Is counting in his head
He's standing in your overcoat
He's lying on your bed
President Gas is tap dancing
For the banker he's a thief
He isn't very honest
But he's obvious at least
Critics scoff at Obama's professed desire for a debate.
"When he says he wants to have a debate on this issue, he passed on every opportunity to have a debate about it," said Jennifer Hoelzer, a former aide to Sen. Ron Wyden, D-Ore., who has been a top critic of the secret programs. "You had to wait until someone illegally disclosed it? That seems disingenuous."New PRISM slides: more than 100,000 'active surveillance targets,' explicit mention of real-time monitoring
Jameel Jaffer, a top official at the American Civil Liberties Union, said a genuine debate was difficult as long as so much information still remains secret.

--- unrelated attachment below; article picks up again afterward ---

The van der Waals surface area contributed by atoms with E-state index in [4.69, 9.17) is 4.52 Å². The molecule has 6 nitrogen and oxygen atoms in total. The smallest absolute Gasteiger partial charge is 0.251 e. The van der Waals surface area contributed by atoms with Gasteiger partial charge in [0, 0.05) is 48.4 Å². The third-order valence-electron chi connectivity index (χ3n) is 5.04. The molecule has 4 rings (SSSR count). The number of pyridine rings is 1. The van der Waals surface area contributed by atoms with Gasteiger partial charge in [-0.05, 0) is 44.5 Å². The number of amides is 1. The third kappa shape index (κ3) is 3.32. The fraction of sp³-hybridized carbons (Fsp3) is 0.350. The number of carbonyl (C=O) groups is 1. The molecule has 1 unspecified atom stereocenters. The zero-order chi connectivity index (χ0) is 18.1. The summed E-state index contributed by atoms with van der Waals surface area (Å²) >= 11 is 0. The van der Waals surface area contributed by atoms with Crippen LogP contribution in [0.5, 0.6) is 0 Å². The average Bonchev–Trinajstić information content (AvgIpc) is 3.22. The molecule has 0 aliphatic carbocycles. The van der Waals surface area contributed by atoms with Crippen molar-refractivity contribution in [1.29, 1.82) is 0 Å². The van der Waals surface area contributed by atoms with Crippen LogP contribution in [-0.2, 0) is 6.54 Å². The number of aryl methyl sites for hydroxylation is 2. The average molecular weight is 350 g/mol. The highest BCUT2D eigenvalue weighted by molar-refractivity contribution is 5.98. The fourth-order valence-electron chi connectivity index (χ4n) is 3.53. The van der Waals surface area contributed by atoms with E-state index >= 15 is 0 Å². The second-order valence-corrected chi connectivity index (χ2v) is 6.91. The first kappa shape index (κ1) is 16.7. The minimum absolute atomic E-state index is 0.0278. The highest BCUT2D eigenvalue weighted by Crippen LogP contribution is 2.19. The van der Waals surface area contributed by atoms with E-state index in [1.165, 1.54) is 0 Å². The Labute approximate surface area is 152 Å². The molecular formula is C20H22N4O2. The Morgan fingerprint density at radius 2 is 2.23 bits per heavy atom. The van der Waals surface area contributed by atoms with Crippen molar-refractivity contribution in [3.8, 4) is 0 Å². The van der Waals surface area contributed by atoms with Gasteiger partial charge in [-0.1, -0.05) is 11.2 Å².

"The president said he welcomes a debate and we welcome one too, but it's very hard to have one when so much information is classified," he said. "Information that's been released through unofficial channels in recent weeks makes clear that what was being withheld should never have been classified in the first place."
On the other side of the spectrum, Marc A. Thiessen, a former aide to Bush and defender of his counterterrorism policies who wrote a book subtitled "How Barack Obama is Inviting the Next Attack," has spent the last couple weeks defending Obama for authorizing the secret programs.
Notably, the new slides appear to confirm whistleblower Edward Snowden's claims that PRISM allows the NSA and FBI to perform real-time surveillance of email and instant messaging, though it's still not clear which specific internet service providers allow such surveillance. (As originally reported, PRISM providers include Microsoft, Yahoo, Google, Facebook, PalTalk, YouTube, Skype, AOL, and Apple.)
In notes accompanying the new slides, the Post claims that "depending on the provider, the NSA may receive live notifications when a target logs on or sends an email, text, or voice chat as it happens."
Cross-posted at Whiskey Fire. Mouse over pics for captions, and click them for larger versions.